Why you should throw out that Nestlé chocolate


It is Nestlé-Free Week from October 28th – November 4th, and in recognition of that I present ‘why you should throw out that Nestlé chocolate from Halloween night.’

I know, I know. Throwing out those smarties, areos, coffee crisps, and kit kats will be hard. Don’t even get me started on the butterfingers. I’ll let you ignore for now that those little bars are just the tip of the iceberg of Nestlé products.

Nestlé is the largest food company in the world and that means they have the capital to pull some terrible moves.

Reason #1

California is in the worst drought since the early 1900’s. Millions of trees have died from the lack of water. Water costs have risen significantly, resulting in farmers having to shut down their farms (I’m not even going to go into what this means for the food industry, ie, fresh produce costs rising). Residents of California are being forced to reduce their own water use by 25%. Sounds pretty terrible, right?

It’s okay though. I’m sure the residents of California don’t mind buying back their own water. You see, Nestlé built a pipeline through the San Bernardino National Forest, it taps into a spring there. The permit, which expired in 1988, costs them $524.00 USD per year. This allows them to export more than 36 million gallons of water yearly. From California. The state with the draught.

Reason #2

Nestlé is not just buying up water in the US. Earlier this year the Township of Centre Wellington in Ontario put in a bid to buy a well from the Middlebrook Water Company. The well which is 10km outside of Centre Wellington in Elora meant water security to the residents of Centre Wellington. Until the Canadian Government puts measures in place to protect water being taken by third parties the municipality felt it was in their best interest to prevent exactly that from happening to their own town. But Nestlé outbid them. You know, they wanted to own the well for future business growth purposes. Never mind the fact that just down the road in Aberfoyle, Nestlé already owns a well. That well currently exports 3.6 million litres of water a day. For which Nestlé pays the Ontario government $3.71 CND for each million. Three dollars and seventy one cents. #nutty!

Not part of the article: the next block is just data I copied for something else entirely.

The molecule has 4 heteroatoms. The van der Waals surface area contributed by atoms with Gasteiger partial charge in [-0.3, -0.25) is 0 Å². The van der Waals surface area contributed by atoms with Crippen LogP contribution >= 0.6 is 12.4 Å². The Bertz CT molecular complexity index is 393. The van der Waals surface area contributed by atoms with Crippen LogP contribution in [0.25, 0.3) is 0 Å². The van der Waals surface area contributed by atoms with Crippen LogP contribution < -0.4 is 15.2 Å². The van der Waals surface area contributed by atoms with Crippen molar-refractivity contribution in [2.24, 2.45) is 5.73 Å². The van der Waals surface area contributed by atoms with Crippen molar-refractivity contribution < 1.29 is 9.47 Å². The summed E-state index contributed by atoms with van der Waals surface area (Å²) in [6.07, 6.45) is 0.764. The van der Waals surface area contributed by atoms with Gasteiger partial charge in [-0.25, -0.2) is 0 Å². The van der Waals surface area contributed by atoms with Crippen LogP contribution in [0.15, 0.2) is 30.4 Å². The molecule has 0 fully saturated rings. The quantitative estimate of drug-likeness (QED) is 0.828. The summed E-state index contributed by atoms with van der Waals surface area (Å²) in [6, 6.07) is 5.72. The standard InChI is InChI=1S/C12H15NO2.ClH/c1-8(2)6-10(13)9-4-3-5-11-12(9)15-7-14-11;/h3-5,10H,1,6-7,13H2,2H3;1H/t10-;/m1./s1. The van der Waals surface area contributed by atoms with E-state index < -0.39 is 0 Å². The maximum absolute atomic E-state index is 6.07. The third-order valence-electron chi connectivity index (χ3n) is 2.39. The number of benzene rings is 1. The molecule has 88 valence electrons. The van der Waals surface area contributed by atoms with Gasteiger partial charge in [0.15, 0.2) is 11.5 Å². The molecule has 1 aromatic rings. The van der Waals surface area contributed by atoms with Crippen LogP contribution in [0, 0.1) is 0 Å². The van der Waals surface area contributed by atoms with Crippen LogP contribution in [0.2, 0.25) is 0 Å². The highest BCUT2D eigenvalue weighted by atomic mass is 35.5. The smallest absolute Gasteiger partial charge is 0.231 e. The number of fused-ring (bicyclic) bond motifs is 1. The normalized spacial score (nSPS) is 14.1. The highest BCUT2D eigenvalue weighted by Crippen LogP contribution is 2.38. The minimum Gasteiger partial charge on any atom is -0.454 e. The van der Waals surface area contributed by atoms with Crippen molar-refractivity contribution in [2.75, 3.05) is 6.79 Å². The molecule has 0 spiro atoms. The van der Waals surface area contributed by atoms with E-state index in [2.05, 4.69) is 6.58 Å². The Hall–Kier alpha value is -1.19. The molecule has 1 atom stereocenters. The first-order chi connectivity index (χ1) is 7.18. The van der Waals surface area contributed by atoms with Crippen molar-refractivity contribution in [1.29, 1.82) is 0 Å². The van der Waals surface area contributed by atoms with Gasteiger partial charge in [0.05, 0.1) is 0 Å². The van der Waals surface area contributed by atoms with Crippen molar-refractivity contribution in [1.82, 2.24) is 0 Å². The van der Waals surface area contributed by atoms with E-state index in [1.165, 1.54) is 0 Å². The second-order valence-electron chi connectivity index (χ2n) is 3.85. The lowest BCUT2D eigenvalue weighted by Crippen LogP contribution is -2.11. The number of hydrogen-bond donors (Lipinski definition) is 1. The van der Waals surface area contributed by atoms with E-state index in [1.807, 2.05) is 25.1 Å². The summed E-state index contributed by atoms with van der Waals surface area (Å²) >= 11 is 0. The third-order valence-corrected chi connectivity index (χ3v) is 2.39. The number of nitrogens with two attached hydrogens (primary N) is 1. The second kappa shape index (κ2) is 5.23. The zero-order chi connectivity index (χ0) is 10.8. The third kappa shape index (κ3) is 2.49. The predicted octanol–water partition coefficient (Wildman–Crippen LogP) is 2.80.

EDIT: Nestlé did not outbid Centre Wellington. Nestlé had an offer already in on the well from 2015 and was in the process of having the conditions met. Nestlé learned there was another offer on the well and waived the conditions, thus completing the sale. Nestlé was not aware who the other offer was from.

If reason 1 & 2 were not depressing enough, then read on!

Reason #3

Child slavery.

The Ivory Coast is the world’s largest producer of cocoa. Nestlé is connected to many of the farms on the Ivory Coast that produce the cocoa. This is not a new issue and it is one that Nestlé has come under fire for in the media and with human rights organizations for decades. They have promised to end the use of child labourers but the problem still continues.

This linked documentary goes more into detail about the horrors these children face.

Reason #4

Disclaimer: This is not a breast is best statement. Formula absolutely has it’s place and we support babies being fed.

The WHO and UNICEF estimate that 1.5 million babies die each year simply because they were not breastfed.

The International Code of Marketing of Breastmilk Substitutes is an international framework adopted by the World Health Organization (WHO) in 1981.

The code is outlined as follows;

  • Information and educational materials on infant and young child feeding should be objective and consistent and emphasize the importance of breastfeeding. In no case should such materials refer to a brand name of a product.
  • All forms of product advertising and promotion are prohibited.
  • Mothers should not be given free product samples.
  • Promotional devices such as discounts and special displays at the retail level are prohibited.